The country’s minister for justice, Aimée Laurentine Kanyana, told the state broadcaster RTNB that the girls had been given provisional release but future cases would result in prosecutions.
“We call on parents to strengthen the education of their children. We remind children that they have to respect authorities, that the age of criminal responsibility is 15,” the minister said.
A spokeswoman for the country’s Supreme Court had confirmed that the three girls were detained and a full trial would go on. They faced up to five years in prison if found guilty of the offence.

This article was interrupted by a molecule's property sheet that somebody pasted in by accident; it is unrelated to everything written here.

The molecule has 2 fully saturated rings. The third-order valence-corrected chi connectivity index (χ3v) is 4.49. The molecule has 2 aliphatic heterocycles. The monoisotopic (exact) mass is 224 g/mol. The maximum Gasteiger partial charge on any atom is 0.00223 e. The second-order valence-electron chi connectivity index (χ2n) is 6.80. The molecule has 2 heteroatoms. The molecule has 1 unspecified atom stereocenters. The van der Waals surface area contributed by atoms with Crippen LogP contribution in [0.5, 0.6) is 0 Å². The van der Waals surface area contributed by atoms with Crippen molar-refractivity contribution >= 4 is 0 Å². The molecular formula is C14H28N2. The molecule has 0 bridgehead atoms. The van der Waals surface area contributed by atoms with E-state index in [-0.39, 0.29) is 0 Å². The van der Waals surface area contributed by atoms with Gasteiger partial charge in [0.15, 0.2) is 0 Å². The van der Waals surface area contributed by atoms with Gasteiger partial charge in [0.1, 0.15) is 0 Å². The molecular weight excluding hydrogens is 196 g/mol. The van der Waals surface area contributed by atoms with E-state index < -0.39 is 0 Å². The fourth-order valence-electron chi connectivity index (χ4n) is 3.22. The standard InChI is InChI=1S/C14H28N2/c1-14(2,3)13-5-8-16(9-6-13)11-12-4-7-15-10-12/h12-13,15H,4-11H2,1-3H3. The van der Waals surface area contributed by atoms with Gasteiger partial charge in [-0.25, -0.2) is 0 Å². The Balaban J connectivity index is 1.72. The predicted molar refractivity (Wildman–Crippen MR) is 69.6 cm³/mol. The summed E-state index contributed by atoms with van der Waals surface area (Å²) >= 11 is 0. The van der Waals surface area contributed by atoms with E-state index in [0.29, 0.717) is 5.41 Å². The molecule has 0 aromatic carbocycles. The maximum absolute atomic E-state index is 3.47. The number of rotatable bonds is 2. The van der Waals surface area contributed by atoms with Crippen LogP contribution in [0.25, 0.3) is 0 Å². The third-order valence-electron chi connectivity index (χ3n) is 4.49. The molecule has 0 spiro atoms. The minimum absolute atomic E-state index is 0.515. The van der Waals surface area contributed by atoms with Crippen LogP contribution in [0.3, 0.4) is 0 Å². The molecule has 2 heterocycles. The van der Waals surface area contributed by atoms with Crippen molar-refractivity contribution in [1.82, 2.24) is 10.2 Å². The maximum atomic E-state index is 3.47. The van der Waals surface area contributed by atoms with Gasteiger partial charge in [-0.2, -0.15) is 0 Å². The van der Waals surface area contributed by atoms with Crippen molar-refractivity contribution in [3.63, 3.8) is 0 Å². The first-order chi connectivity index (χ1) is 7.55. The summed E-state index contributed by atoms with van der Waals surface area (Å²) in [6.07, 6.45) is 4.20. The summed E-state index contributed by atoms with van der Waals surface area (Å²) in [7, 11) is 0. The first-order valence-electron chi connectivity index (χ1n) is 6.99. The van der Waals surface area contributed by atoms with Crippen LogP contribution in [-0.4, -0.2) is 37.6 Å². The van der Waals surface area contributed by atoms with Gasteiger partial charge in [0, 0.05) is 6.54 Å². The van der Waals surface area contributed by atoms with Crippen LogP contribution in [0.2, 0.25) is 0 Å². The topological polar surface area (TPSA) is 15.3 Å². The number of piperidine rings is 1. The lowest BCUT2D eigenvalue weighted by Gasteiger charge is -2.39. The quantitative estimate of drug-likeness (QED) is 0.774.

An online campaign using the social media hashtag #FreeOurGirls saw users post pictures of the president defaced in various ways using clown wigs, twirly moustaches, pointy ears and bloody fangs.
Human Rights Watch led the international calls to have the girls, aged 15,16 and 17, released with its Central Africa director, Lewis Mudge, urging the government to hold perpetrators of serious rights violations to account instead of jailing school children for doodles.